is, should we proceed with the implementation of
linguistic school boards?
I think that has been clearly answered in Quebec, and
the answer is yes. However, there are nuances that can
be introduced to the implementation process.
I suppose the main question that must be answered can
be stated as follows: Is a constitutional amendment
necessary or desirable in order to effect the
implementation of linguistic school boards, and if so,
what form should the amendment take?
In our paper we canvass four possible options that are
available. However, I only want to speak to the first
one, and that is retaining the constitutional status
The Supreme Court of Canada in the reference on Bill
107 has cleared the way for—if such are thought
desirable—parallel school board structures, the
imposition of linguistic school boards on the current
denominational structure. The question was asked
before, and the answer is yes, both could be introduced;
or one maintained and the other introduced is perhaps
the better way to phrase it.
However, we do not favour this option because it would
lead to unacceptable costs and a fragmentation of the
It must be recalled that in the Mahé case the
Supreme Court clearly said that denominational school
guarantees could split up an eligible group of minority
language students in such a way as to preclude the
creation of a minority language school which would
otherwise be required. Such a possibility, though
unfortunate, doesn't affect the validity of the
interpretation given to section 23 and the running of
the dual system within the confines of section 93.
To us, where the English minority in some areas is
indeed small the possibility of risking splitting up
minority students between Protestant school boards and
Catholic school boards and putting at jeopardy the
possibility of thereby acquiring a minority official
language education is not worth it.
Secondly, while we recognize that section 3 has
value to those who might wish to maintain current
Catholic and Protestant denominational privileges, we
do not believe—and I believe colleague Professor
Proulx does not—that such constitutional privileges
should be allowed to continue, as they're inconsistent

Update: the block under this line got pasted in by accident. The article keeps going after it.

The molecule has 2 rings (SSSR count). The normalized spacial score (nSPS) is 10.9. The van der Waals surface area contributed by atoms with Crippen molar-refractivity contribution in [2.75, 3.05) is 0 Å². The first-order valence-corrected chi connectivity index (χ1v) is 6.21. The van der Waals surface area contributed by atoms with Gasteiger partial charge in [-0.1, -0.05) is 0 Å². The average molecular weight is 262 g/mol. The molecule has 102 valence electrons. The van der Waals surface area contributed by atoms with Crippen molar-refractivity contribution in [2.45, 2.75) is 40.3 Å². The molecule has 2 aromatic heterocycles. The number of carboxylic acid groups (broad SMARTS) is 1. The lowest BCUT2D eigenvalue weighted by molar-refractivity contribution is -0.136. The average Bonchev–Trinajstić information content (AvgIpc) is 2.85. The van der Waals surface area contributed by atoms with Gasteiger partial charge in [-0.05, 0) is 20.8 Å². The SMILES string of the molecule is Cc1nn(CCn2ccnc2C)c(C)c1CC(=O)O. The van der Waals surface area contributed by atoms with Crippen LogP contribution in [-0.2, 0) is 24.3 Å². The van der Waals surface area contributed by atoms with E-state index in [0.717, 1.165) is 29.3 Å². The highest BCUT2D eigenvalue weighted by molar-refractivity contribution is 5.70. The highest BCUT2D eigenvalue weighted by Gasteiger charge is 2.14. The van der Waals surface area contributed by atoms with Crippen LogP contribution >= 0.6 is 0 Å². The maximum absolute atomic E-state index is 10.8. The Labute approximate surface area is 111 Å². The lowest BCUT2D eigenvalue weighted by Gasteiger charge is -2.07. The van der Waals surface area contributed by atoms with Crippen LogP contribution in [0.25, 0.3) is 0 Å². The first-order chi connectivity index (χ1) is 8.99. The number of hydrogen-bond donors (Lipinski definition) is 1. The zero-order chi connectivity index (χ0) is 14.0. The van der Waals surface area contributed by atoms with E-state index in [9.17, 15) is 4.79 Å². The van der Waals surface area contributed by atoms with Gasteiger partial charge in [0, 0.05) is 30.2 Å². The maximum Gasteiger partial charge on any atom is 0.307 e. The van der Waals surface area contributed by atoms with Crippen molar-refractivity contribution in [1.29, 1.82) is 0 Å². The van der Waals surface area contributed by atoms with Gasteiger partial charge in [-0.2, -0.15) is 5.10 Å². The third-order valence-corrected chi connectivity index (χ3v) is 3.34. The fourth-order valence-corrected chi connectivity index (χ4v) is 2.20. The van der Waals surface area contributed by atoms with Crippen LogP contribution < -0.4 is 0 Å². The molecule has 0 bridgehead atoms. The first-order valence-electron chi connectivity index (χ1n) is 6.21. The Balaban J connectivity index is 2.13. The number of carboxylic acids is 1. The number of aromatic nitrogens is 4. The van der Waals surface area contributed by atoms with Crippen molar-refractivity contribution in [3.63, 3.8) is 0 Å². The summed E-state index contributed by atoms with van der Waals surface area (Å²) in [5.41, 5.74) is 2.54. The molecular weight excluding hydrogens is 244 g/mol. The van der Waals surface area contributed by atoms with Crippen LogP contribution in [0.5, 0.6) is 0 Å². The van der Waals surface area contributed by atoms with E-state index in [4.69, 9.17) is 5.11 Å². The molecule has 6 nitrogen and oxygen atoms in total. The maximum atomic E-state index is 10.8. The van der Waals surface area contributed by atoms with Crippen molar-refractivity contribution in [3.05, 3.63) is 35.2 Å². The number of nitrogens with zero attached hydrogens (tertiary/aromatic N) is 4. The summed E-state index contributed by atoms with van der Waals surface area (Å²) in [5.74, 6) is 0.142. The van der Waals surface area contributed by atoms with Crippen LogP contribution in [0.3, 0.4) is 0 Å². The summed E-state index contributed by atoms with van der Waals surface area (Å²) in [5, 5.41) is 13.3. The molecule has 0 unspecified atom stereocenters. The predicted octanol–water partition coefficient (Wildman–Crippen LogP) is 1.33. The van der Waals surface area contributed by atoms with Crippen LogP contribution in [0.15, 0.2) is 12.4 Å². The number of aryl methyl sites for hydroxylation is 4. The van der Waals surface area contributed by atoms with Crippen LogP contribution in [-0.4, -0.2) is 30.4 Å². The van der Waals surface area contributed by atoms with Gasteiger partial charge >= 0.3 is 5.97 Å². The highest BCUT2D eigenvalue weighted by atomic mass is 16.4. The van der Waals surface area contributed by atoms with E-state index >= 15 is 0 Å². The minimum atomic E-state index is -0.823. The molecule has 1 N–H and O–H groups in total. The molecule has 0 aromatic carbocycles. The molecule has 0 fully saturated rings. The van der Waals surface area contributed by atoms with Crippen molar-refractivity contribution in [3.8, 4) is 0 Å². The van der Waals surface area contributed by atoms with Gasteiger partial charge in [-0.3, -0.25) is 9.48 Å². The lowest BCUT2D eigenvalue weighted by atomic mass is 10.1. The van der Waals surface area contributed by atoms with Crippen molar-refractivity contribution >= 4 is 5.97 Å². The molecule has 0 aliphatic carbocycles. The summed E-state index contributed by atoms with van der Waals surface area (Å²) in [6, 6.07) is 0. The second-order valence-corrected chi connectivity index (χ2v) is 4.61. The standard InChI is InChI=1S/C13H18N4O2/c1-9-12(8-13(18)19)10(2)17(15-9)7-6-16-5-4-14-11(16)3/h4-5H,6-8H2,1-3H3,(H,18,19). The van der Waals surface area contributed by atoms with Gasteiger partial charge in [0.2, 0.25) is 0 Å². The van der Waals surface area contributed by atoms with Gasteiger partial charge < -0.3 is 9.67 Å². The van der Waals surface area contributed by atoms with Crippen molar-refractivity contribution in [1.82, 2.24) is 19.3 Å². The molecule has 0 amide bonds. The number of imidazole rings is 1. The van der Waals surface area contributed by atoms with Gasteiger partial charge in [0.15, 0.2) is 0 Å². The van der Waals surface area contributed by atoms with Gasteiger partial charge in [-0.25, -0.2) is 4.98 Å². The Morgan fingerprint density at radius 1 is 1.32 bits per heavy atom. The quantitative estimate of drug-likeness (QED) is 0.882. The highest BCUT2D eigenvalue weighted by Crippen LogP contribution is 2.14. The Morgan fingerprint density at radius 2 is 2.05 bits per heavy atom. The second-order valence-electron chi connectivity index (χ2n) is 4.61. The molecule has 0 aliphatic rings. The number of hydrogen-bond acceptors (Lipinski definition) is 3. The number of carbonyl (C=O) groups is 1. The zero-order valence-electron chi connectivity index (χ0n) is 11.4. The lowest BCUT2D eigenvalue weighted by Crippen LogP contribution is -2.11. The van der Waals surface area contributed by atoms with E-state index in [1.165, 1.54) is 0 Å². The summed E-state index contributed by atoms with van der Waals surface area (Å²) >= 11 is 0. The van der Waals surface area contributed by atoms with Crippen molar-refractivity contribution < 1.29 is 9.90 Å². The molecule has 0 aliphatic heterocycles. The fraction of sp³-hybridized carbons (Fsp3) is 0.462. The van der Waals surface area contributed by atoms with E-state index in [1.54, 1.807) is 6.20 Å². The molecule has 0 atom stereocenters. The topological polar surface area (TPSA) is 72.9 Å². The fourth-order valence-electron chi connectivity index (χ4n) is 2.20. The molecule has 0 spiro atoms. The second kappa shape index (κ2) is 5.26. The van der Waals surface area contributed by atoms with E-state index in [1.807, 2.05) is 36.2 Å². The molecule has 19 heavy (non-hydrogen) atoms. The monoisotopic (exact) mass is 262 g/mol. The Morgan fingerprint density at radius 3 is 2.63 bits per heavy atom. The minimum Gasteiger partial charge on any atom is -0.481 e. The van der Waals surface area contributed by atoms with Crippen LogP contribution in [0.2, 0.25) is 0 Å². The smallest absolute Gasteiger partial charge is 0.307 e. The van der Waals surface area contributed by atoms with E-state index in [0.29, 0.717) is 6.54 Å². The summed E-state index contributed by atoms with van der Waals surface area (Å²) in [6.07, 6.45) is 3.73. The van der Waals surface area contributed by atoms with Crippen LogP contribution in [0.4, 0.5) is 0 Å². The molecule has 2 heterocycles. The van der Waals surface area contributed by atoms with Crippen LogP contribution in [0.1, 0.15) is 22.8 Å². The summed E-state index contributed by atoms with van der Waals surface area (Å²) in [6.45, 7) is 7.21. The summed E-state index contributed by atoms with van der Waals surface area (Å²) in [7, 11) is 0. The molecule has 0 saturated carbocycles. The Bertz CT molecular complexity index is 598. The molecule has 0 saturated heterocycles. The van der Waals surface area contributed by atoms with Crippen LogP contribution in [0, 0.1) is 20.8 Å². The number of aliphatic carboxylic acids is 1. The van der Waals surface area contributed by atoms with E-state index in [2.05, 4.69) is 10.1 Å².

with contemporary Canadian values as reflected in the
Canadian charter, especially those embodied in section
2(a), freedom of conscience and religion, in
section 15, protection from discrimination and
guarantee of equality rights, and in section 27,
which speaks to multiculturalism.
The Joint Chair (Mr. Denis Paradis): Thank you,
Professor Foster. We'll go ahead now with Professor
Professor William J. Smith (Director, Office of
Research on Education Policy, McGill University):
Thank you very much.
As my colleague mentioned, we examined four
possible options. The first is the status quo. The
second and third, which we will skip over in the
interests of time, deal with ways of tinkering with
or amending section 93 but retaining it. The fourth,
to which I am to speak, albeit briefly, is on
the removal of section 93 guarantees
as proposed by the Government of Quebec.
This option is, in our view, clearly the option of
choice based on our analysis of sections 93 of the
Constitution Act and 23 of the charter.
In our paper
you will find we framed this analysis
on a question
looking at the kinds of rights conferred
by section 93 versus those conferred by section 23
with respect to various domains of governance, curriculum
control, human resources, funding and taxation,
language of instruction, and denominational aspects
Obviously in the few minutes we have before this
committee we cannot elaborate on each of these, but
the analysis is in the paper for those who wish to look
at it in detail.
Senator Thérèse Lavoie-Roux: Where is your paper, sir?
The Joint Chairman (Mr. Denis Paradis): I'm sorry?
Senator Thérèse Lavoie-Roux: He's still talking about his
paper, but we don't have it.
The Joint Chairman (Mr. Denis Paradis): Senator, may I please
allow Professor Smith to continue? Please continue, Professor
Mr. William Smith: Thank you, Mr. Paradis.
Our analysis shows that the rights protected
by section 93 are not nearly as extensive as those
who defend its maintenance would still like us
to believe, and this despite 20 years of litigation.
In a case concerning Bill 22, the
language legislation in Quebec in the early seventies,
the Attorney General of Quebec asserted that subsection
93(1) protected the right to dissent, the right to